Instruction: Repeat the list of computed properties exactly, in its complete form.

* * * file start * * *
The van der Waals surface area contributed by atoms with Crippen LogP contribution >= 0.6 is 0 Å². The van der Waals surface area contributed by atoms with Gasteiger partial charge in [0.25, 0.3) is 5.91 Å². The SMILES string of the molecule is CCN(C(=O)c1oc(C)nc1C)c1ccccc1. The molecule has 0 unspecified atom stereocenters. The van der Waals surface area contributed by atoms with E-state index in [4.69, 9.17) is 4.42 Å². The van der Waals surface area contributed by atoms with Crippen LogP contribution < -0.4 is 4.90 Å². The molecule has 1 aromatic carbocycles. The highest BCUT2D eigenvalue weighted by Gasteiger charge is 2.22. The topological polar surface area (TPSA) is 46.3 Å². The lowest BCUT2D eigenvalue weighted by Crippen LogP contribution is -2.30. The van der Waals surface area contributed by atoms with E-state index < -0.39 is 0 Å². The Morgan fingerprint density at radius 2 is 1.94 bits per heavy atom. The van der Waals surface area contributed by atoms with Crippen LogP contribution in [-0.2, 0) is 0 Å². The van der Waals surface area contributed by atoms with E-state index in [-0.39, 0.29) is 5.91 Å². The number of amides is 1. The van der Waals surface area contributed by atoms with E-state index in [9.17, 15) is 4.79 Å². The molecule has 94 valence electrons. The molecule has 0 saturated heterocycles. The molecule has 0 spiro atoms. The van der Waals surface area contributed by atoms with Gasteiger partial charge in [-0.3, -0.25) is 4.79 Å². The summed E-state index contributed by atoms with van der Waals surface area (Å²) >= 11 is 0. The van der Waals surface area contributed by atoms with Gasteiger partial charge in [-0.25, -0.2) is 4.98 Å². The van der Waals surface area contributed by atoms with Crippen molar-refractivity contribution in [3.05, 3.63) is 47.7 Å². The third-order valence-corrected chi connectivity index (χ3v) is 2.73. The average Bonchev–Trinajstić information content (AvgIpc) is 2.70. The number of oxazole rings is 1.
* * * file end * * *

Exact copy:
The van der Waals surface area contributed by atoms with Crippen LogP contribution >= 0.6 is 0 Å². The van der Waals surface area contributed by atoms with Gasteiger partial charge in [0.25, 0.3) is 5.91 Å². The SMILES string of the molecule is CCN(C(=O)c1oc(C)nc1C)c1ccccc1. The molecule has 0 unspecified atom stereocenters. The van der Waals surface area contributed by atoms with E-state index in [4.69, 9.17) is 4.42 Å². The van der Waals surface area contributed by atoms with Crippen LogP contribution < -0.4 is 4.90 Å². The molecule has 1 aromatic carbocycles. The highest BCUT2D eigenvalue weighted by Gasteiger charge is 2.22. The topological polar surface area (TPSA) is 46.3 Å². The lowest BCUT2D eigenvalue weighted by Crippen LogP contribution is -2.30. The van der Waals surface area contributed by atoms with E-state index < -0.39 is 0 Å². The Morgan fingerprint density at radius 2 is 1.94 bits per heavy atom. The van der Waals surface area contributed by atoms with Crippen LogP contribution in [-0.2, 0) is 0 Å². The van der Waals surface area contributed by atoms with E-state index in [-0.39, 0.29) is 5.91 Å². The number of amides is 1. The van der Waals surface area contributed by atoms with E-state index in [9.17, 15) is 4.79 Å². The molecule has 94 valence electrons. The molecule has 0 saturated heterocycles. The molecule has 0 spiro atoms. The van der Waals surface area contributed by atoms with Gasteiger partial charge in [-0.3, -0.25) is 4.79 Å². The summed E-state index contributed by atoms with van der Waals surface area (Å²) >= 11 is 0. The van der Waals surface area contributed by atoms with Gasteiger partial charge in [-0.25, -0.2) is 4.98 Å². The van der Waals surface area contributed by atoms with Crippen molar-refractivity contribution in [3.05, 3.63) is 47.7 Å². The third-order valence-corrected chi connectivity index (χ3v) is 2.73. The average Bonchev–Trinajstić information content (AvgIpc) is 2.70. The number of oxazole rings is 1.